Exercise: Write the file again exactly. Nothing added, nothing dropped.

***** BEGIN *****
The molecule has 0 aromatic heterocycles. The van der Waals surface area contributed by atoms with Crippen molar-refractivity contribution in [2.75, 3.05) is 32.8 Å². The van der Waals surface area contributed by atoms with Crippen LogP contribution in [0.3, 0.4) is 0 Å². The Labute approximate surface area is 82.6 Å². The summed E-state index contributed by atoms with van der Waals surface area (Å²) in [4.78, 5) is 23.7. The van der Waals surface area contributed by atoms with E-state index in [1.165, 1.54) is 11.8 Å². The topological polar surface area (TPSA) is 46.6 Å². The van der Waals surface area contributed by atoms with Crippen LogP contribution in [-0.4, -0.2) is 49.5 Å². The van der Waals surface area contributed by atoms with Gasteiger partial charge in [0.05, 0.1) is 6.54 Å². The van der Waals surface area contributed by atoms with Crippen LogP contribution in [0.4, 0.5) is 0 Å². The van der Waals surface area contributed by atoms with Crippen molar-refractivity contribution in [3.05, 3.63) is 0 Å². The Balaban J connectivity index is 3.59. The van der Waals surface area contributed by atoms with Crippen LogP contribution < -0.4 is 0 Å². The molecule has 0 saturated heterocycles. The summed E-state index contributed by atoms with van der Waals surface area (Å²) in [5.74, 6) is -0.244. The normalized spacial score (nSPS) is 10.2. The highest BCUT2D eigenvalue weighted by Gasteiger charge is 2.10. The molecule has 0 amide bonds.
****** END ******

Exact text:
The molecule has 0 aromatic heterocycles. The van der Waals surface area contributed by atoms with Crippen molar-refractivity contribution in [2.75, 3.05) is 32.8 Å². The van der Waals surface area contributed by atoms with Crippen LogP contribution in [0.3, 0.4) is 0 Å². The Labute approximate surface area is 82.6 Å². The summed E-state index contributed by atoms with van der Waals surface area (Å²) in [4.78, 5) is 23.7. The van der Waals surface area contributed by atoms with E-state index in [1.165, 1.54) is 11.8 Å². The topological polar surface area (TPSA) is 46.6 Å². The van der Waals surface area contributed by atoms with Crippen LogP contribution in [-0.4, -0.2) is 49.5 Å². The van der Waals surface area contributed by atoms with Gasteiger partial charge in [0.05, 0.1) is 6.54 Å². The van der Waals surface area contributed by atoms with Crippen LogP contribution in [0.4, 0.5) is 0 Å². The van der Waals surface area contributed by atoms with Crippen molar-refractivity contribution in [3.05, 3.63) is 0 Å². The Balaban J connectivity index is 3.59. The van der Waals surface area contributed by atoms with Crippen LogP contribution < -0.4 is 0 Å². The molecule has 0 saturated heterocycles. The summed E-state index contributed by atoms with van der Waals surface area (Å²) in [5.74, 6) is -0.244. The normalized spacial score (nSPS) is 10.2. The highest BCUT2D eigenvalue weighted by Gasteiger charge is 2.10. The molecule has 0 amide bonds.